What was the fate of our nation’s discovery ship, Captain Cook’s HMS Endeavour?

6 November 2015

What was the fate of our nation’s discovery ship, Captain Cook’s HMS Endeavour?

This question was posed to me at a recent event facilitated by the Australian Consulate here in New York where our Consular General Nick Minchin was hosting an evening for the American Friends of the Australian National Maritime Museum.

HMS Endeavour off the coast of New Holland, by Samuel Atkins c. 1794

HMS Endeavour off the coast of New Holland, by Samuel Atkins c. 1794

I am embarrassed to say that I had no idea what the answer was to the question about the life and times of this iconic ship after it left Australian waters in 1770.

It seems however that we might be getting closer to solving this circa 250 year old mystery by identifying the actual resting place of this famous vessel. There seems to be irrefutable evidence that our HMS Endeavour (later renamed the Lord Sandwich after being sold into private maritime service) is laying in Davy Jones’ locker in Newport Harbor here in the USA.

It seems the Endeavour, a.k.a. The Lord Sandwich, came to the inglorious end of her relatively short 14 year life in 1778 when she was deliberately scuttled (along with 12 other ships) in the entrance to Newport Harbor in the north-eastern State of Rhode Island in the USA. The sinking of the thirteen vessels was an attempt by the British to form an artificial reef to inhibit the entry of the French Fleet into the bay during the American Revolution.

For some years, the entire harbor site has been subject to a very significant investigation known as the Rhode Island Marine Archaeology Project (RIMAP). This project is under the professional and academic supervision of Dr Kathy Abbass who is a world renowned marine archaeologist. Whilst the main intent of Dr Abbass’s mission is much broader than identifying artefacts associated with our Endeavour, proving the existence and location of this ship remains writ large in the minds of the investigating team given the maritime importance of locating a vessel associated with one of the greatest explorers the world has ever known.

Dr. Abbass made a presentation to the aforementioned event hosted by the Australian Consulate and it was clear for all present to see that she is determined to unravel the final parts of the puzzle relating to our “heritage” ship. Dr Abbass reported that the work of her team is currently restricted because they do not have the appropriate facilities to provide a “controlled” environment for relics and articles recovered from the wrecks. Without being able to scientifically examine these artefacts (particularly those of an organic nature), Dr. Abbass thinks it will be impossible to make a final determination to establish which of the thirteen (13) scuttled ships is the Endeavour.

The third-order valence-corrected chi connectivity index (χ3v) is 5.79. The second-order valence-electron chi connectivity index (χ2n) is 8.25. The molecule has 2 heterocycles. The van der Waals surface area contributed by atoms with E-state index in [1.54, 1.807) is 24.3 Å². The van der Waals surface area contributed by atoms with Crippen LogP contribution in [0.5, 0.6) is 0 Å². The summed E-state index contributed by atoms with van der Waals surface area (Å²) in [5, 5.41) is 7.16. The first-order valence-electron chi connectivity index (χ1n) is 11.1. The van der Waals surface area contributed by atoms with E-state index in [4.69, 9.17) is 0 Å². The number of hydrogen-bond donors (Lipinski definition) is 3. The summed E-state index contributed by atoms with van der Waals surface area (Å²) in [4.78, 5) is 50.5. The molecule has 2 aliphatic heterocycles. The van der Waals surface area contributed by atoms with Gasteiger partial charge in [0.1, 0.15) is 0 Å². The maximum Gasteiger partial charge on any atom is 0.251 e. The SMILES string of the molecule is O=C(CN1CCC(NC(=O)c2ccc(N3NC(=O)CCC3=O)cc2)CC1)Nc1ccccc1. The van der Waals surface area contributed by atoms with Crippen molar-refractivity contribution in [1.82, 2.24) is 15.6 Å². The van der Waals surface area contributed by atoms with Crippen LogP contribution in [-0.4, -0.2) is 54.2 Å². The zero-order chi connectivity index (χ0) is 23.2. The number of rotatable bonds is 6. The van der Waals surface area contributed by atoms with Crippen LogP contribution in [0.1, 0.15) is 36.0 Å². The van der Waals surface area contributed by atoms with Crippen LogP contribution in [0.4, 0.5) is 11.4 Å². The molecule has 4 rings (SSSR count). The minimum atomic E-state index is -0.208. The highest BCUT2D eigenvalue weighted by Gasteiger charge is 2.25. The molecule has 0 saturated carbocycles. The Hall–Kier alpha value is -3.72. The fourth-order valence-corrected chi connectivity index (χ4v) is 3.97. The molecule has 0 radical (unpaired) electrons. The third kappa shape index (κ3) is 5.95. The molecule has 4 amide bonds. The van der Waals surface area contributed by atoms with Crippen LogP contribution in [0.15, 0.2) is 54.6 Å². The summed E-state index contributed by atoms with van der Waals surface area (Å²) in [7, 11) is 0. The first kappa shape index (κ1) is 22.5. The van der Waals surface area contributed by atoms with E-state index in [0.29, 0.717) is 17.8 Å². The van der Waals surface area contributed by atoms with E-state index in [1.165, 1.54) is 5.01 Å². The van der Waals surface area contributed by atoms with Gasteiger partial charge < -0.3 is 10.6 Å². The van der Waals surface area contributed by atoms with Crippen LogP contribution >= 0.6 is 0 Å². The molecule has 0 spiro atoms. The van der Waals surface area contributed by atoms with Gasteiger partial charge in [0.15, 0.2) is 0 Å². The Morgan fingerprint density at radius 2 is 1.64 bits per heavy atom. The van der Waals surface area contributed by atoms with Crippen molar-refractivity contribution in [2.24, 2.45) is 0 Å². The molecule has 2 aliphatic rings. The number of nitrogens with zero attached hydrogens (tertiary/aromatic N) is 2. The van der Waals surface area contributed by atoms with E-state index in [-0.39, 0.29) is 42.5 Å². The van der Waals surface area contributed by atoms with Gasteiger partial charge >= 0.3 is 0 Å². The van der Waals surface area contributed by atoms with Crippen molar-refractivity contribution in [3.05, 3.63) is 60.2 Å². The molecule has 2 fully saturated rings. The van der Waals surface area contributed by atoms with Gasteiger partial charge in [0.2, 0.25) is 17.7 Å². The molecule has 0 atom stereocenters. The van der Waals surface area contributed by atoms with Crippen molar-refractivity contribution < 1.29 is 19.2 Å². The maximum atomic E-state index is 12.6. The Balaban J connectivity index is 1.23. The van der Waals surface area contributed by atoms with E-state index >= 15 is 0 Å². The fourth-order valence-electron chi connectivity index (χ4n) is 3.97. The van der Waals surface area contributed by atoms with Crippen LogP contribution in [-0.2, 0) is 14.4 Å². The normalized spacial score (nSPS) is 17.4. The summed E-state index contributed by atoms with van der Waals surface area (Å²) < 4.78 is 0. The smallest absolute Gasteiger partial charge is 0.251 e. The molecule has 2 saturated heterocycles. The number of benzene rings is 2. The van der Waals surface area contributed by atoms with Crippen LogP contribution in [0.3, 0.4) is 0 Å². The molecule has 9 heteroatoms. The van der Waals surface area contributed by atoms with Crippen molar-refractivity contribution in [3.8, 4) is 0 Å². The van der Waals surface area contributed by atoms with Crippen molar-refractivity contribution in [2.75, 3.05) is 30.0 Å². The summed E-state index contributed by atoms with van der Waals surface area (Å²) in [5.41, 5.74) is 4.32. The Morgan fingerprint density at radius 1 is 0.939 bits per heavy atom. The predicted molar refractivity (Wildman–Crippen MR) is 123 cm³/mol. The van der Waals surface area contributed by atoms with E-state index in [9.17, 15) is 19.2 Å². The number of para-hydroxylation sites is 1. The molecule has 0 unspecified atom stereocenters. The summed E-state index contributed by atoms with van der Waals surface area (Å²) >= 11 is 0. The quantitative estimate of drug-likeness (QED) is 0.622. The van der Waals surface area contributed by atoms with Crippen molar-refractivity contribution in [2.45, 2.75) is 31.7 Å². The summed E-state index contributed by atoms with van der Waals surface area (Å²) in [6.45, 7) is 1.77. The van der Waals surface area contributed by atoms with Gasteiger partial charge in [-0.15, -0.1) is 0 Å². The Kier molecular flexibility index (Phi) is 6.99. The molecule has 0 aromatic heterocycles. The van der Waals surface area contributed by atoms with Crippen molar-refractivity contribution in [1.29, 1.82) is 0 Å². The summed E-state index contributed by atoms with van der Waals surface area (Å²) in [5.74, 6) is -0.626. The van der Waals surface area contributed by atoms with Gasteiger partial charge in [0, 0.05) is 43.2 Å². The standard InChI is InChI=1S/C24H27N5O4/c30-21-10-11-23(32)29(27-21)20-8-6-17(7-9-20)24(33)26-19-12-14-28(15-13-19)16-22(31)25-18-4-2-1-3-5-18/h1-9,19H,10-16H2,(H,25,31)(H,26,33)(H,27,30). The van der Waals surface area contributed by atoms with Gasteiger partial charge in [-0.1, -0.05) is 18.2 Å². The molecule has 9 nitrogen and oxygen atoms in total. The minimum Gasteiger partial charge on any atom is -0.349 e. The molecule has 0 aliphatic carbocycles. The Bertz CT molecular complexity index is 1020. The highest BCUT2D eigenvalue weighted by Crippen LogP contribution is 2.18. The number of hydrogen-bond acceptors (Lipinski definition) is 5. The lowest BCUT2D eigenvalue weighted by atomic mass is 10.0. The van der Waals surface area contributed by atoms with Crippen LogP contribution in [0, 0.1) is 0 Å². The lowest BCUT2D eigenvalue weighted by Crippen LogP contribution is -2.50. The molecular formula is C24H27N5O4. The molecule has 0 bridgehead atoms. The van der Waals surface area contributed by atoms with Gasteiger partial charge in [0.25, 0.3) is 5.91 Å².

As an interesting aside, there is a body of evidence that indicates that when John Bertrand won the America’s Cup in Australia II at Newport on the 26th September 1983,  that prize winning yacht would have sailed immediately over the top of the resting place of the Endeavour, giving it the spirit to win!

If that fact proves to be true it will give those of us who believe in Leprechauns and Gremlins something to think about!

Kevin Sumption, Director of the Australian National Maritime Museum, also pointed out to those gathered that the Christian name for Captain “James” Kirk of the starship USS Enterprise was inspired by our Captain “James” Cook. Additionally, Cook’s journal entry which said “ambition leads me … farther than any other man has been before me” inspired the pilot episode title Where No Man Has Gone Before” of what would become the cult famous Star Trek series.

There is a question of funding for the Newport Harbor project and I think our Government (along with the British and US Governments) should consider that question in light of the importance of establishing finally the resting place of a vessel that has, in one way or another, played such a significant role in their respective histories, particularly our own.

Kathy Abbass

With Dr Kathy Abbass inspecting an artefact (a piece of cloth) from the research site that she has affectionately named “Captain Cooks Underpants”